Since at least 2006, a video clip has been making the rounds showing dolphins creating and playing with bubble rings. The video was published just one year after YouTube was created. Before the prominence of social media, it was shared by email:
The attached video is of dolphins playing with silver colored rings which they have the ability to make under water to play with. It isn't known how they learn this, or if it's an inbred ability.
The dolphin does a quick flip of its head and a silver ring appears in front of its pointed beak. The ring is a solid, donut shaped bubble about 2-ft across, yet it doesn't rise to the surface of the water. The dolphin then pulls a small silver donut from the larger one. Looking at the twisting ring for one last time a bite is taken from it, causing the small ring to collapse into a thousands of tiny bubbles which head upward towards the water's surface. After a few moments the dolphin creates another ring to play with. There also seems to be a separate mechanism for producing small rings, which a dolphin can accomplish by a quick flip of its head.
An explanation of how dolphins make these silver rings is that they are "air-core vortex rings". Invisible, spinning vortices in the water are generated from the tip of a dolphin's dorsal fin when it is moving rapidly and turning. When dolphins break the line, the ends are drawn together into a closed ring. The higher velocity fluid around the core of the vortex is at a lower pressure than the fluid circulating farther away. Air is injected into the rings via bubbles released from the dolphin's blowhole. The energy of the water vortex is enough to keep the bubbles from rising for a reasonably few seconds of play time.
We don't know the specific origins of this video clip, but bottlenose dolphins' producing and manipulating bubble rings is indeed a real phenomenon that has been observed and described by researchers, as noted in the 2000 article "Bubble Ring Play of Bottlenose Dolphins: Implications for Cognition," published in the Journal of Comparative Psychology:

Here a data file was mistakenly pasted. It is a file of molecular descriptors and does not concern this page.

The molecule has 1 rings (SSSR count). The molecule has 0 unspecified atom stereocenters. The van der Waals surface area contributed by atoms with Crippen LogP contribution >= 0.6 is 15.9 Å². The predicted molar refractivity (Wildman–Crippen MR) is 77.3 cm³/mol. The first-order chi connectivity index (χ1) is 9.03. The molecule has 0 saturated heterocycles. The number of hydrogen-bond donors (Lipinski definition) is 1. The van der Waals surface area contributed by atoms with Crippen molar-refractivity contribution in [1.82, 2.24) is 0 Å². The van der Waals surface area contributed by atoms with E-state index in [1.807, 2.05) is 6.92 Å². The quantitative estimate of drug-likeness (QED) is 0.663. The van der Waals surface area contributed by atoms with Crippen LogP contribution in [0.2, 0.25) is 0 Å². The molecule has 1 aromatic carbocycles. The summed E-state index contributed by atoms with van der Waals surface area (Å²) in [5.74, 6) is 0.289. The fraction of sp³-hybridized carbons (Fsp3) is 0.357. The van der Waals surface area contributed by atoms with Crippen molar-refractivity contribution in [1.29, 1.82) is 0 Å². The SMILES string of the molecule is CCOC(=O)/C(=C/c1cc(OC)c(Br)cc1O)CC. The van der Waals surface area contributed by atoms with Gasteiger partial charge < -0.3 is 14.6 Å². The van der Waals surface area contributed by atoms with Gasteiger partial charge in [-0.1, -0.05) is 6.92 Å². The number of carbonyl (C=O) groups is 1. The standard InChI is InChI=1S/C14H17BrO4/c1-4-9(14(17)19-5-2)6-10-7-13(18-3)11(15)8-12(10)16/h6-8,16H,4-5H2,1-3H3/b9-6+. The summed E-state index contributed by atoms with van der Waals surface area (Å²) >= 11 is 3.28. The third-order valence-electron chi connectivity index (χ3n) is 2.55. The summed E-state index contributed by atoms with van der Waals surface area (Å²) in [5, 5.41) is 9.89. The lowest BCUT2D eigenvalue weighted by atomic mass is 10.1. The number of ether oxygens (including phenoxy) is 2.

Ongoing research into the cognitive capabilities of dolphins and other cetaceans has captured the interest and imagination of both the scientific community and the public. Bottlenose dolphins are gregarious mammals that show a strong propensity for play behavior with physical objects and with [each other]. There have been previous reports that both captive and wild dolphins produce their own objects of play, termed "bubble rings". During these events, dolphins expel air from their blowhole, and the expelled air rises to the surface in a torus or ringlike form.
Air-breathing dolphins always produce bubbles when they expel air underwater. Besides bubble rings, dolphins also produce a wide variety of other bubble types. They occasionally emit bubble streams concurrent with vocal activity. When surprised, curious, or excited, dolphins often emit a rapid exhalation termed a "bubble burst". Breathing in dolphins, unlike in other mammals, is solely under voluntary control, a crucial feature in their adaptation to a fully aquatic existence. Whereas the physics of ring formation is straightforward, the actual production of stable rings may require some practice, expertise, and forethought by the dolphins.
Dolphins in different oceanariums have been reported to produce bubble rings. For example, dolphins would swim to the bottom of the pool, stop, assume a horizontal position, and then with a sharp upward jerk of the head, expel a ring of air through their blowhole.
Dolphins frequently manipulate their bubble rings by generating vortices around the objects, which cause the bubble rings to turn vertically by 90° or flip in orientation 180°. Bubble play can result in a sequence of two bubble rings, such that the second bubble ring joins the first bubble ring to form a large bubble ring, which is often then further manipulated. Sometimes a third smaller bubble ring extrudes from the larger ring as a result of the force of impact between the first and second bubble rings. This third bubble ring is frequently manipulated by the dolphins in a similar manner as described above for single rings where the dolphins vertically turn the bubble ring or completely flip the ring.
A 1996 episode of "Noorderlicht" featured Dr. Ken Marten explaining the bubble rings and the intelligence of dolphins. The TV show was a Dutch scientific documentary series. The bubble rings moments begin at 3:59 in the video:
In jest, Marten said that the capabilities of dolphins to perform "hydrodynamic tricks" could qualify them to be "professors of fluid mechanics at a university."